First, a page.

The modern pirates of West Africa and Somalia are no swashbuckling buccaneers. They are maritime bandits, disrupting some of the world's busiest shipping lanes and costing the global economy billions. Recently, they've stepped up their brutality. What caused this piracy? How can it be stopped? GlobalPost investigates.
CAPE TOWN, South Africa — Sitting in a small concrete park on a Friday afternoon, Athi faces the train tracks that divide the largely black township of Philippi into two parts — Philippi West and its somewhat wealthier neighbor Philippi East, a rival gang territory.
JOHANNESBURG, South Africa — It was a sleepless night for Sipho Mpofu and her one-year-old son, Junior. After days of vomiting, the boy was squirming restlessly in bed with a high fever. Just as Mpofu’s concern edged toward despair, she remembered a text message she had received several months before that recommended giving a solution of salt and sugar to a baby with an upset stomach.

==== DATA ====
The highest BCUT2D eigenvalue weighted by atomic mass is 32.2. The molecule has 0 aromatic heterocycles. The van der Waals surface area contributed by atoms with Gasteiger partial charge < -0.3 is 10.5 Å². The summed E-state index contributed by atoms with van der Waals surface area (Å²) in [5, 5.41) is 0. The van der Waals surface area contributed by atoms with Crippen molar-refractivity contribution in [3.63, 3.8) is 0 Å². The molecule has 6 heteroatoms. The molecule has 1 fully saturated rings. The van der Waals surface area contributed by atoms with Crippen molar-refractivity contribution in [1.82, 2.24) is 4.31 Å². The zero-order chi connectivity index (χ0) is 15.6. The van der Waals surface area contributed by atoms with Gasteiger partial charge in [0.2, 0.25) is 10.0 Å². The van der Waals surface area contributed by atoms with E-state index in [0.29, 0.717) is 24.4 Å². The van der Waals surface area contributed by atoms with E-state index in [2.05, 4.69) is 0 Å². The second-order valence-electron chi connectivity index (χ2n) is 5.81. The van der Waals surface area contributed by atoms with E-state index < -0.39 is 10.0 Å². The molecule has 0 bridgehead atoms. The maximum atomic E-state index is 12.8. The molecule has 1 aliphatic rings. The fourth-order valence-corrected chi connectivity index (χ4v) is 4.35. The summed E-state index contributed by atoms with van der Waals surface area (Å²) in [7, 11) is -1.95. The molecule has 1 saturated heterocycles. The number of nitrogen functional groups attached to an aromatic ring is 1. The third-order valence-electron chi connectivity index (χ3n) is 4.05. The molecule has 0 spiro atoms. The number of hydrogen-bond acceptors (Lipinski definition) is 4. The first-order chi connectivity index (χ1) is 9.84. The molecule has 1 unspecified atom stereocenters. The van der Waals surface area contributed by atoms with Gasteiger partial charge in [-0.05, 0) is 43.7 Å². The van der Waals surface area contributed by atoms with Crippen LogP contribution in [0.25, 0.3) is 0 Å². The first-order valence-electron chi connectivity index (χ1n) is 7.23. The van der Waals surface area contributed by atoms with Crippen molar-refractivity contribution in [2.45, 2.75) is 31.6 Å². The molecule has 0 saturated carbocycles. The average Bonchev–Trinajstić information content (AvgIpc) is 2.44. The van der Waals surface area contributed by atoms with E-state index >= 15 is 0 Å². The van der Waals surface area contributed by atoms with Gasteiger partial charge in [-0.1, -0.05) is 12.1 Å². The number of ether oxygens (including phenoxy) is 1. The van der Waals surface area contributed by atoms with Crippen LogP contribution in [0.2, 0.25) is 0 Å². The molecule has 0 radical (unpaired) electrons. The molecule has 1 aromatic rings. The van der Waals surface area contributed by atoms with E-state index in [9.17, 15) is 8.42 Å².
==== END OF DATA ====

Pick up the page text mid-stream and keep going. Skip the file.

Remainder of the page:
LOLODORF, Cameroon — Just outside this small crossroads town, in an isolated village in the lush jungle, there is a neatly lettered green-and-white sign posted with an arrow and the following words in French: “The community health worker is here.”
Under that are logos of various health organizations, plus one you might not expect: ExxonMobil.
BENI, Congo — Every summer since 2010, Kasereka Mahamba has visited each of his neighbors, one by one.
They live in mud houses that dot the side of a steep hill in north Kivu, Democratic Republic of Congo. While neighborly visits are always welcome in this part of the country, Mahamba’s are of an official nature. His job is to hand out free medicine.